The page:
Wednesday, January 18, 2017

[SCMP] Plan to install surveillance cameras in all Hong Kong taxis is a gross invasion of privacy

Charles Mok says passengers are already frustrated with service standards in the competition-averse taxi trade, and constant surveillance would be too high a price to pay for flimsy promises of improvement

Cherry-picking passengers, poor navigation skills, wilfully taking longer routes and a rude manner are some of the frustrating experiences with taxis regularly experienced in Hong Kong.

Yet, the sector recently applied to the Legislative Council’s transport panel for a fare hike, claiming higher driver incomes would solve service quality issues. That seems too good to be true.

The restricted number of taxi licences, at some 18,000, has fanned speculation and led to sky-high prices. There is little incentive for better service, and drivers are exploited by both licence owners and taxi companies.

Another round of fare increases will merely maintain the status quo of license holders thwarting competition. This is why I moved a motion at the panel against the fare hike and called on the government to reform licensing arrangements to introduce healthy competition. Unfortunately, it was vetoed by pro-establishment members.

Car-hailing and ride-sharing services can bring competition to the market but the government has slammed that door shut. The reluctance to review the hire car permit mechanism is, in a way, the protection of vested interests, and the announcement of a “premium taxi scheme” is merely a shoddy version of what people really want.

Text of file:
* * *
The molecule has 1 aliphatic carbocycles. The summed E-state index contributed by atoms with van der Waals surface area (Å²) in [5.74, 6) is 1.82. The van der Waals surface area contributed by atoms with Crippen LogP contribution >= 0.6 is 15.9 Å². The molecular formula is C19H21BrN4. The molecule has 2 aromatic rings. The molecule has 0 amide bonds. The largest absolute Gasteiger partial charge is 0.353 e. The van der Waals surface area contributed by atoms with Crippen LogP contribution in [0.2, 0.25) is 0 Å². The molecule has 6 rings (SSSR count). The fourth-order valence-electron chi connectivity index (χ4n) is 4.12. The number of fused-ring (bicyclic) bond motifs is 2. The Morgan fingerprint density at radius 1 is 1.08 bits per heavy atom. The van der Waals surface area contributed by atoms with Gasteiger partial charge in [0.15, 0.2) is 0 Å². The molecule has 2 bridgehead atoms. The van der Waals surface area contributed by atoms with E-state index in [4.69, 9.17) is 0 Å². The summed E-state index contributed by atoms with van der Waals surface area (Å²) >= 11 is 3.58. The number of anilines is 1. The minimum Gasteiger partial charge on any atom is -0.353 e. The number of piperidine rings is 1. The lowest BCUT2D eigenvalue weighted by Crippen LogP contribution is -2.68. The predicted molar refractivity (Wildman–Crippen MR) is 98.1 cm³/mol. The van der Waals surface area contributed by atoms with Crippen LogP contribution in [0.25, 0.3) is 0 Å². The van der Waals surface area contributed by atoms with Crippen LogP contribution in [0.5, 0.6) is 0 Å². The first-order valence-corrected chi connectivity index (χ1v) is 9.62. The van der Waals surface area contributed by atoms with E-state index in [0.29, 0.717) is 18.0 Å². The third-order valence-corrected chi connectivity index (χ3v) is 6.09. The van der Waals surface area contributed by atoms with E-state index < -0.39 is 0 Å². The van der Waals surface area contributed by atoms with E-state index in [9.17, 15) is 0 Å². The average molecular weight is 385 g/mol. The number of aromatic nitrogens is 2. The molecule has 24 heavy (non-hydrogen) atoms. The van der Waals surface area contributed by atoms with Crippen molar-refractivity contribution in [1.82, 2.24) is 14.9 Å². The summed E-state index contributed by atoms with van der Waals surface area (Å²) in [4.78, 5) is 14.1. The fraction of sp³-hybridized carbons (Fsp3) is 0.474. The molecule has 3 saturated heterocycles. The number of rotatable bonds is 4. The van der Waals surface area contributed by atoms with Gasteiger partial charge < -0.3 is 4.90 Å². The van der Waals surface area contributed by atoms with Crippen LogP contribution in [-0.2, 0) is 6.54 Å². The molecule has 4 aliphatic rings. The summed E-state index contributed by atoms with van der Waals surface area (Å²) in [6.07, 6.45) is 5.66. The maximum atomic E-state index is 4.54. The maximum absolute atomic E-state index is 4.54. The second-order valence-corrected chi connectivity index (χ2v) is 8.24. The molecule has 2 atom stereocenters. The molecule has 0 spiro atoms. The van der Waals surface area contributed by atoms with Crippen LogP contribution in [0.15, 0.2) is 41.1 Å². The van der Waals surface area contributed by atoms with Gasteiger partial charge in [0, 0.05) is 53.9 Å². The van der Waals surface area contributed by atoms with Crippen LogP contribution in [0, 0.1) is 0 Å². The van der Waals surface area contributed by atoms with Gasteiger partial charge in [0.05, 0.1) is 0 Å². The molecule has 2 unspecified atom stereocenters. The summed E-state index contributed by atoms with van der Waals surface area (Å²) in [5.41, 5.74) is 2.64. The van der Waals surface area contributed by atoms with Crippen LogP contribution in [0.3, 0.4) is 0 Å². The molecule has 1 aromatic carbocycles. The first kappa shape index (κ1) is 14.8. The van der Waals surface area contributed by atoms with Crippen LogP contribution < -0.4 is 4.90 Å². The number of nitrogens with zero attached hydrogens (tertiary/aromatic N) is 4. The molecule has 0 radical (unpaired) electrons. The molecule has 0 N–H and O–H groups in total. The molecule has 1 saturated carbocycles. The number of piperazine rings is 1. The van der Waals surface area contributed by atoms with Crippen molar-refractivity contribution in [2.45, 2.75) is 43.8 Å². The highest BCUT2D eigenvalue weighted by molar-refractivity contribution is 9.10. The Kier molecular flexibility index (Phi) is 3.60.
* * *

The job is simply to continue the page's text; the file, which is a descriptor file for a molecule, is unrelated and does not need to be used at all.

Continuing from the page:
Meanwhile, instead of addressing the root cause of the complaints, the taxi industry initiated the installation of CCTV surveillance cameras last year with the aim of “improving service quality”, with in-cab cameras and microphones to record the driver and passengers on a 24/7 basis. Recorded material will be saved for a few months, and the police can request to review the videos.

This is a severe invasion of privacy. How close are we to the world of George Orwell’s Nineteen Eighty-Four if we allow such large-scale surveillance?It is almost inevitable that passengers will be identified. Also worrying is that disputes are being blown out of proportion to justify invasive surveillance measures in all taxis.

It is also unclear how the recordings will be used. Will this, in effect, extend surveillance or become the source of prying by law enforcement agencies in the name of “investigation or prevention of crime”? The recent case in which a taxi driver uploaded online a photo of his breastfeeding passenger infuriated many, and justified concerns that CCTV could be used in inappropriate ways. The Privacy Commissioner has clearly stated that collecting passengers’ appearance and conversation is an infringement of privacy.

We need to make it clear that our privacy should not be sacrificed easily. I have launched an online petition to oppose the CCTV installation and protect the privacy of the passengers. See:

Published on South China Morning Post, January 17, 2017


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